I think there’s such an industry built up around making cooking complicated when it really isn’t. There is such a big mystique around cooking that there really shouldn’t be. I would suggest starting with some simple recipes of things you know you like, and work your way up. Once you’ve made food for a little while, you learn how different ingredients go together and you can start experimenting and making your own food. I also think that ‘failure’ is a word bandied about too frequently in relation to cooking. If it’s edible, even if it didn’t turn out the way you want, it’s not a failure, and you will learn for next time.

If you had to fight a celebrity chef in our Thunderdome, who would you pick and what would be your preferred weapon?

Anthony Bourdain, not only because I think he’s great, but also because he would have a weak liver and constitution from all the eating and drinking he does. Plus he could tell some great travel stories after I’d defeated him! I’d defeat him using either a Lirpa from the Vulcan Pon Farr ritual, or an Anbo-jyutsu staff, because who doesn’t want to defeat someone with something which is basically a giant q-tip?!

Food Replicator - Balso

Pimp your favorite food bloggers:

Joe Pastry – super entertaining baking blog, providing baking history, techniques and science all in one!
The Old Foodie –daily doses of historical recipes, techniques and menus
Michael Ruhlman – Cookbook author, recipe creator and general sharer of cookery techniques

Give us five edible reasons people need to visit Food Replicator:

Hasperat – This Bajoran delicacy will have your eyes watering, but you’ll soon be wanting more!
Rokeg Blood Pie – Klingon Rokeg Blood pie, made from actual blood – good for fortifying all warriors before they head into battle!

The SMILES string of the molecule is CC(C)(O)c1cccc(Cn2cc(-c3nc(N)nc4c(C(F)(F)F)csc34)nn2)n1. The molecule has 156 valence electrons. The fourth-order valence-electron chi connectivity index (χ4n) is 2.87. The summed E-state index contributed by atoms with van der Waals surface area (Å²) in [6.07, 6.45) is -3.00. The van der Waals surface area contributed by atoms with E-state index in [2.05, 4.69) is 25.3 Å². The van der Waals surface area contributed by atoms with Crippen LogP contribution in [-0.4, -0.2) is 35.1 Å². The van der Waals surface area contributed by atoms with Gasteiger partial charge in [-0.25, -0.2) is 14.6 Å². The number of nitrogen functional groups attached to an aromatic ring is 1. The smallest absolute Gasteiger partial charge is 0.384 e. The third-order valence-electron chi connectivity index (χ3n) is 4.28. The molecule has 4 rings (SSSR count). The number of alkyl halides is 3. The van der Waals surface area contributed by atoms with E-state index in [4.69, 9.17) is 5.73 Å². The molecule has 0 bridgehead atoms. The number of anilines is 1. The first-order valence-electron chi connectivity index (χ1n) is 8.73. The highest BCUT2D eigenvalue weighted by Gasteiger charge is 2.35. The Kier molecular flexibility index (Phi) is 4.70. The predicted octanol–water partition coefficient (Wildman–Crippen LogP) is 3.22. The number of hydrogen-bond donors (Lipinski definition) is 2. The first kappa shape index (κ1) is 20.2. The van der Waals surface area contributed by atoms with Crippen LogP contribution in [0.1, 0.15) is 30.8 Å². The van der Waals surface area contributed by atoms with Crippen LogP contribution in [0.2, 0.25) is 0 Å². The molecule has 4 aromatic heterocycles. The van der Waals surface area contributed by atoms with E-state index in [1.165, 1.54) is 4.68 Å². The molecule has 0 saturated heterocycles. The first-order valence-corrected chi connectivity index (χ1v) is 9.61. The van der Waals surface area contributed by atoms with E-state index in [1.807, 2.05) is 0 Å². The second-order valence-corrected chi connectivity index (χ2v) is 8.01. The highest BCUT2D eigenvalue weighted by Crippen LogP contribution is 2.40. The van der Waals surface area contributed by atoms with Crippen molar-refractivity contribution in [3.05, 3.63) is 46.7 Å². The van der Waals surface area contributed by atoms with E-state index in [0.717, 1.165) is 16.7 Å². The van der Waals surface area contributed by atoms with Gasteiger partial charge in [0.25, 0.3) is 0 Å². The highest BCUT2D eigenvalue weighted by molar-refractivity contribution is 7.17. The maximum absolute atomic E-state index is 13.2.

Balso Tonic – This Trill drink will fortify you and help make all your parts feel whole again
Gingerbread Communicator – The iconic Star Trek Communicator – in gingerbread!
Plomeek Soup – Vulcan soup, used to soothe troubled Vulcans, but beware of some Vulcans throwing it against the wall!

That Plomeek Soup sounds good. Why don’t you share the recipe with your fellow minions.

Food Replicator - Plomeek Soup

Plomeek Soup:

(Serves 2 as a main course or 4 as a starter)

1 onion
2 garlic cloves
5 carrots
2 small-medium sweet potatoes, peeled
3 small-medium beetroots, peeled
3 sticks celery
1 litre vegetable stock
Salt and pepper
Vegetable oil
Parsley for garnish (optional)

Start by peeling the beetroots and then the sweet potatoes. Wear a pair of gloves when peeling the beetroots if you don’t want to get pink hands! Then chop up all the vegetables, including the onion and garlic cloves, into chunks. Don’t worry about making them too exact as they will all get blended at the end.

Start by sauteeing the garlic and onion in vegetable oil until soft. Then add the rest of the vegetables and cook for a few minutes. Add 750ml of the stock, reserving the rest. Bring to the boil, then reduce the heat and simmer until all vegetables are quite soft, about 45 minutes to 1 hour.

Ladle portions of the vegetables and stock into a blender and blend until smooth. Alternatively, you could use a hand blender if you have one. When all the soup is blended, check the flavour and add salt and pepper to taste. At this point, check the soup’s thickness – if too thick, add the remaining vegetable stock as needed.

Serve and garnish with parsley if desired – although I’m sure the Vulcans would consider this highly illogical.